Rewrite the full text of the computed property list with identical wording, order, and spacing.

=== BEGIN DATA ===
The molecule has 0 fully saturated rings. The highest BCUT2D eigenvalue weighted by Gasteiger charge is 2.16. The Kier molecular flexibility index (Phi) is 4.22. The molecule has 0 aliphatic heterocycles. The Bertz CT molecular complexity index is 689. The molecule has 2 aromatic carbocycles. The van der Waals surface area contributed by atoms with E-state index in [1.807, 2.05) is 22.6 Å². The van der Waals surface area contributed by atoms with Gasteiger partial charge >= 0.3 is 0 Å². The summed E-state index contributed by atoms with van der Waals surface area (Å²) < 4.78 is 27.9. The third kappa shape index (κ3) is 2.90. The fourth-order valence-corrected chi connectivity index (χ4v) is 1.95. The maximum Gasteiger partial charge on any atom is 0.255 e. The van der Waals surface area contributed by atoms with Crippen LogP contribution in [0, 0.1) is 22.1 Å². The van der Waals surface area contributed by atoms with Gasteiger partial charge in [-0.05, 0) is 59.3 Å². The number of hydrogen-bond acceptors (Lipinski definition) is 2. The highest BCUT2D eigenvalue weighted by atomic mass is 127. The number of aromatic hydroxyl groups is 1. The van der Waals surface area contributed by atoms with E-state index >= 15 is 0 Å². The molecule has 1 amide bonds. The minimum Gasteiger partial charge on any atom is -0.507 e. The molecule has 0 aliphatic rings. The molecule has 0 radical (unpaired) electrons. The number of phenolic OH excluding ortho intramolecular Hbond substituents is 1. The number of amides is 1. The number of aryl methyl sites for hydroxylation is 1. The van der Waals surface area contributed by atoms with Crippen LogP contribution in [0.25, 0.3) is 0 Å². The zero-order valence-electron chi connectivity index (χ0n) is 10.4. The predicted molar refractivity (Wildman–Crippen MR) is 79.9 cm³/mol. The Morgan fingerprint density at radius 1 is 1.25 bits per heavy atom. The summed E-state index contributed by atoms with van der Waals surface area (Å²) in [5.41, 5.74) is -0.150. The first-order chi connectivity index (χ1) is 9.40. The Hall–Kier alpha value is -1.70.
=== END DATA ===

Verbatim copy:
The molecule has 0 fully saturated rings. The highest BCUT2D eigenvalue weighted by Gasteiger charge is 2.16. The Kier molecular flexibility index (Phi) is 4.22. The molecule has 0 aliphatic heterocycles. The Bertz CT molecular complexity index is 689. The molecule has 2 aromatic carbocycles. The van der Waals surface area contributed by atoms with E-state index in [1.807, 2.05) is 22.6 Å². The van der Waals surface area contributed by atoms with Gasteiger partial charge >= 0.3 is 0 Å². The summed E-state index contributed by atoms with van der Waals surface area (Å²) < 4.78 is 27.9. The third kappa shape index (κ3) is 2.90. The fourth-order valence-corrected chi connectivity index (χ4v) is 1.95. The maximum Gasteiger partial charge on any atom is 0.255 e. The van der Waals surface area contributed by atoms with Crippen LogP contribution in [0, 0.1) is 22.1 Å². The van der Waals surface area contributed by atoms with Gasteiger partial charge in [-0.05, 0) is 59.3 Å². The number of hydrogen-bond acceptors (Lipinski definition) is 2. The highest BCUT2D eigenvalue weighted by atomic mass is 127. The number of aromatic hydroxyl groups is 1. The van der Waals surface area contributed by atoms with E-state index >= 15 is 0 Å². The molecule has 1 amide bonds. The minimum Gasteiger partial charge on any atom is -0.507 e. The molecule has 0 aliphatic rings. The molecule has 0 radical (unpaired) electrons. The number of phenolic OH excluding ortho intramolecular Hbond substituents is 1. The number of amides is 1. The number of aryl methyl sites for hydroxylation is 1. The van der Waals surface area contributed by atoms with Crippen LogP contribution in [0.25, 0.3) is 0 Å². The zero-order valence-electron chi connectivity index (χ0n) is 10.4. The predicted molar refractivity (Wildman–Crippen MR) is 79.9 cm³/mol. The Morgan fingerprint density at radius 1 is 1.25 bits per heavy atom. The summed E-state index contributed by atoms with van der Waals surface area (Å²) in [5.41, 5.74) is -0.150. The first-order chi connectivity index (χ1) is 9.40. The Hall–Kier alpha value is -1.70.